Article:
At the Davos conference of world leaders last week, Donald Trump bemoaned that the United States was at a disadvantage. ” We compete with nations that are getting negative rates, something very new meaning they get paid to borrow money, something I could get very used to.”
Trump’s comments indicate how commonplace and accepted negative interest rates have become. Indeed, in 2019 nearly 1/3 of global debt was negative yielding.
An oft cited argument against gold and silver has been that they don’t pay interest and that your ultimate return is based solely on price appreciation. Today, that argument holds less weight as a common alternative to holding precious metals is holding bonds which in some cases, not only don’t pay interest but in many cases charge interest. Holding cash in bank savings and checking accounts often leads to effective negative interest rates as monthly fees and no interest payment could mean an erosion of principal over time.
In addition, to the lack of interest paid on bank accounts and bonds is the issue of inflation. Inflation in the U.S. is officially hovering around 2%, which means that in order to retain purchasing power, bonds or bank accounts would have to pay at least 2% net or fees and expenses.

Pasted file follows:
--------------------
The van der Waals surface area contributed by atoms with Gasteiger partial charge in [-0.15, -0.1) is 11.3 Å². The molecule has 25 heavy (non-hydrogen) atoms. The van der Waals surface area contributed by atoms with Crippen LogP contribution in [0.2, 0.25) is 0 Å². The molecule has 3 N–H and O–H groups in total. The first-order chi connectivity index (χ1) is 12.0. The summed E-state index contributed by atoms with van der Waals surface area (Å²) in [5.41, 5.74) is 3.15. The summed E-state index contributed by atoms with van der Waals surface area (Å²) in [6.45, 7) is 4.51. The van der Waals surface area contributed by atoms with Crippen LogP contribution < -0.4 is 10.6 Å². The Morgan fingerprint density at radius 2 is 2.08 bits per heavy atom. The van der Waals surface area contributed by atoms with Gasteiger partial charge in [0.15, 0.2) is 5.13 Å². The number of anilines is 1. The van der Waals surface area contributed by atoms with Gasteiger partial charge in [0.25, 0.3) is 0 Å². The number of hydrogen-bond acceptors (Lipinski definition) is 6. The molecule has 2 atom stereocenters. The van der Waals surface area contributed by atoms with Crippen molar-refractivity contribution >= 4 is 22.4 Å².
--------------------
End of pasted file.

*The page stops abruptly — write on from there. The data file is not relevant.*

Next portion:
Silver, and especially gold, have historically been considered hedges against inflation as fiat currencies have no limit to their issuance, while the gold and silver supplies are limited to available above ground stocks and current mining production. As a result of this dynamic, since 2005, gold has out performed the dollar, the best performing fiat currency, for 12 of the past 16 years and often by a wide margin, with an average of nearly 10% annually.
Silver’s gains vs the dollar on an annual basis have been less consistent than gold’s turning in a positive performance only 9 of the past sixteen year. Silver, however, has posted the largest one year gains vs gold rising 47%, 48% and 83% in 2006, 2009 and 2010, respectively and has averaged a 10.2% average annual gain since 2005.
Gold’s performance vs. other fiat currencies has been even more impressive than its gains vs. the dollar. For example, since 2005, the British Pound and Indian Rupee exceeded the value of gold in only two years, 2013 and 2015.
With negative interest rates becoming the norm and the President of the United States advocating for them, it may be reasonable to expect the surge of gold and silver prices, that began in the summer of 2019 in reaction to the Fed changing course on interest rates, to continue.
This article by BGASC is not, and should not be regarded as, investment advice or as a recommendation regarding any particular course of action.